3rd Global Congress on
Plant Biology and Biotechnology
- March 11-13, 2019
Prof. Ian Dubery received his PhD in 1982 and has since published more than 140 research papers in ISI-listed international journals. His interest are plant-microbe interactions, plant defense responses and plant metabolomics.
He is a council member of the South African Society for Biochemistry and Molecular Biology (SASBMB) and the director of the Research Centre for Plant Metabolomics at the University of Johannesburg, South Africa.
Background: Burkholderia andropogonis is the causal agent of bacterial leaf stripe, one of the three major bacterial diseases affecting Sorghum bicolor. However, the biochemical aspects of the pathophysiological host responses are not well understood. An untargeted metabolomics approach was designed to understand molecular mechanisms underlying S. bicolor–B. andropogonis interactions. At the 4-leaf stage two sorghum cultivars (NS 5511 and NS 5655), differing in disease susceptibility/resistance, were infected with B. andropogonis, and the metabolic changes monitored over time.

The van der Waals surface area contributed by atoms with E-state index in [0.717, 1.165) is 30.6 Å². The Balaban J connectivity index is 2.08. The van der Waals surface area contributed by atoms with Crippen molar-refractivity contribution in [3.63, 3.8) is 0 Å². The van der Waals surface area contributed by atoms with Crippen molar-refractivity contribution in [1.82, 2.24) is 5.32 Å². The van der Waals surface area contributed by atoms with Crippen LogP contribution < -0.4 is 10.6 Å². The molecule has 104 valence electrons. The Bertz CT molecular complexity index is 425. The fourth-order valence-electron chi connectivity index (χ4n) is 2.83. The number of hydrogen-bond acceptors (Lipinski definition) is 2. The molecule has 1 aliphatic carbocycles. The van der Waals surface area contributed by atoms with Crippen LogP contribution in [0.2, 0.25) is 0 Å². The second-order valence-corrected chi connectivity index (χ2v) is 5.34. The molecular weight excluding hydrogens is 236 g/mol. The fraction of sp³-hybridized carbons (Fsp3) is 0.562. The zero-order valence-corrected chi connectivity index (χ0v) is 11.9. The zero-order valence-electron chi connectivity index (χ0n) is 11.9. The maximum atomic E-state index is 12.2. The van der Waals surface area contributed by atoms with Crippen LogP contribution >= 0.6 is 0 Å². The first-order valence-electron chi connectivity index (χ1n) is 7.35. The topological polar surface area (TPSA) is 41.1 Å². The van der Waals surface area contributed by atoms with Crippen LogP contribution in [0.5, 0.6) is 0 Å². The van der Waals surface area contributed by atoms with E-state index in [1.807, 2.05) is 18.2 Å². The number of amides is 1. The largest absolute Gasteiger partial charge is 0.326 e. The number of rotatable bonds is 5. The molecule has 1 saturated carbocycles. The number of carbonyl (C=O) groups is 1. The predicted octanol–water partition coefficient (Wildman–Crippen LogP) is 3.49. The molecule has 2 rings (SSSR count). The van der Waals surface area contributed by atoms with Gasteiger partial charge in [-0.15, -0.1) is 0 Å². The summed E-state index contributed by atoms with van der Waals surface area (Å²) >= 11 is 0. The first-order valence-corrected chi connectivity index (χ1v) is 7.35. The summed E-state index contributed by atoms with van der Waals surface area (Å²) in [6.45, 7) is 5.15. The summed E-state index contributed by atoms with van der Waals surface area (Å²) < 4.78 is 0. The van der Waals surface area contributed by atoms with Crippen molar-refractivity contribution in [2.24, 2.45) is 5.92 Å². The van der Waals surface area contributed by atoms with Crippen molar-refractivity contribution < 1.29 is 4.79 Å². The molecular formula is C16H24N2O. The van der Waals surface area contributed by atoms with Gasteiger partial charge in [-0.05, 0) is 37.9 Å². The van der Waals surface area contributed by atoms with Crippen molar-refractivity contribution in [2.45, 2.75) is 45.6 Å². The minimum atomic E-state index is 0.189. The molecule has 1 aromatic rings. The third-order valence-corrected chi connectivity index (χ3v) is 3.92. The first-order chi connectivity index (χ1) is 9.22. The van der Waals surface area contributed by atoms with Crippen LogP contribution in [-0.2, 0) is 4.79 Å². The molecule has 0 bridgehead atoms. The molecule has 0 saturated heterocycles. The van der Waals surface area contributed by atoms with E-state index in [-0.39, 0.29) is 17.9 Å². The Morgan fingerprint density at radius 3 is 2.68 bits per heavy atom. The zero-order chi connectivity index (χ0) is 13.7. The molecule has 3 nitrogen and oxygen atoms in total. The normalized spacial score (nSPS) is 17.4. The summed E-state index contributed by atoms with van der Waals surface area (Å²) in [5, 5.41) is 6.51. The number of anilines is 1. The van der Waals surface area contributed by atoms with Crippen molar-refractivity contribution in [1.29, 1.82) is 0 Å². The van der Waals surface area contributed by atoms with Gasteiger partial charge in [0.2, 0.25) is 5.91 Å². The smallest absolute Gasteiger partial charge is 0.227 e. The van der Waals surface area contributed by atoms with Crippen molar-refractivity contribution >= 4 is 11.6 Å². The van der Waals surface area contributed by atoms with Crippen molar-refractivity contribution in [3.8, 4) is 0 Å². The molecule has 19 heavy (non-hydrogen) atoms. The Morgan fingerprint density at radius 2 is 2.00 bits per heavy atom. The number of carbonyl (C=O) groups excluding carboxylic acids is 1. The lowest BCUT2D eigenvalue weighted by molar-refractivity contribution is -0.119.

Results: The NS 5511 cultivar displayed delayed signs of wilting and lesion progression compared to the NS 5655 cultivar, indicative of enhanced resistance. The metabolomics results identified statistically significant metabolites as biomarkers associated with the sorghum defence. These include the phytohormones salicylic acid, jasmonic acid and zeatin. Moreover, metabolic reprogramming in an array of chemically diverse metabolites that span a wide range of metabolic pathways was associated with the defense response. Signatory biomarkers included aromatic amino acids, shikimic acid, metabolites from the phenylpropanoid and flavonoid pathways, as well as fatty acids. Enhanced synthesis and accumulation of apigenin and derivatives thereof, was a prominent feature of the altered metabolomes.
Conclusions: The analyses revealed an intricate and dynamic network metabolic pathways and metabolites comprisingthe sorghum defence arsenal towards B. andropogonis in establishing an enhanced defensive capacity in support of resistance and disease suppression.